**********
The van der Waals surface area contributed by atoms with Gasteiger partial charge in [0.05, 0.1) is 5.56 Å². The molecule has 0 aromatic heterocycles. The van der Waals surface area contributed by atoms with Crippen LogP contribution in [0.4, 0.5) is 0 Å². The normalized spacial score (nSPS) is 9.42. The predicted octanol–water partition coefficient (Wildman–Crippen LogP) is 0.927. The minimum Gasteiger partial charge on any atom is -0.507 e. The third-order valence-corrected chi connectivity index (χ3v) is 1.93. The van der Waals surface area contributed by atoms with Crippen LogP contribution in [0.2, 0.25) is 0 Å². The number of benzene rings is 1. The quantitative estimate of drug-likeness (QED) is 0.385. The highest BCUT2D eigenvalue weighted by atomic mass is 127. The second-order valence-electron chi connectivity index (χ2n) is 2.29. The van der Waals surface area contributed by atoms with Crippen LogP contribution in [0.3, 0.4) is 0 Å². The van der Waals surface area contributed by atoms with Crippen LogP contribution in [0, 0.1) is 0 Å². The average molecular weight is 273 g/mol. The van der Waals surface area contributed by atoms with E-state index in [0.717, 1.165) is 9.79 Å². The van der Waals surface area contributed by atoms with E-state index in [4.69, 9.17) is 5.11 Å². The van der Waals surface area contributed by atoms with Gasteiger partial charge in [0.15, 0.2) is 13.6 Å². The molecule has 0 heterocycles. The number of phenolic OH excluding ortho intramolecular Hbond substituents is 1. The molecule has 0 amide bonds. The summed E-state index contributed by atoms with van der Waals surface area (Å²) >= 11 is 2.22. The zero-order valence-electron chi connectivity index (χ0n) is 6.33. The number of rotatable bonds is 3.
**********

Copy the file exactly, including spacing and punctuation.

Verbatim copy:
The van der Waals surface area contributed by atoms with Gasteiger partial charge in [0.05, 0.1) is 5.56 Å². The molecule has 0 aromatic heterocycles. The van der Waals surface area contributed by atoms with Crippen LogP contribution in [0.4, 0.5) is 0 Å². The normalized spacial score (nSPS) is 9.42. The predicted octanol–water partition coefficient (Wildman–Crippen LogP) is 0.927. The minimum Gasteiger partial charge on any atom is -0.507 e. The third-order valence-corrected chi connectivity index (χ3v) is 1.93. The van der Waals surface area contributed by atoms with Crippen LogP contribution in [0.2, 0.25) is 0 Å². The number of benzene rings is 1. The quantitative estimate of drug-likeness (QED) is 0.385. The highest BCUT2D eigenvalue weighted by atomic mass is 127. The second-order valence-electron chi connectivity index (χ2n) is 2.29. The van der Waals surface area contributed by atoms with Crippen LogP contribution in [0.3, 0.4) is 0 Å². The van der Waals surface area contributed by atoms with Crippen LogP contribution in [0, 0.1) is 0 Å². The average molecular weight is 273 g/mol. The van der Waals surface area contributed by atoms with E-state index in [0.717, 1.165) is 9.79 Å². The van der Waals surface area contributed by atoms with E-state index in [4.69, 9.17) is 5.11 Å². The van der Waals surface area contributed by atoms with Gasteiger partial charge in [0.15, 0.2) is 13.6 Å². The molecule has 0 heterocycles. The number of phenolic OH excluding ortho intramolecular Hbond substituents is 1. The molecule has 0 amide bonds. The summed E-state index contributed by atoms with van der Waals surface area (Å²) >= 11 is 2.22. The zero-order valence-electron chi connectivity index (χ0n) is 6.33. The number of rotatable bonds is 3.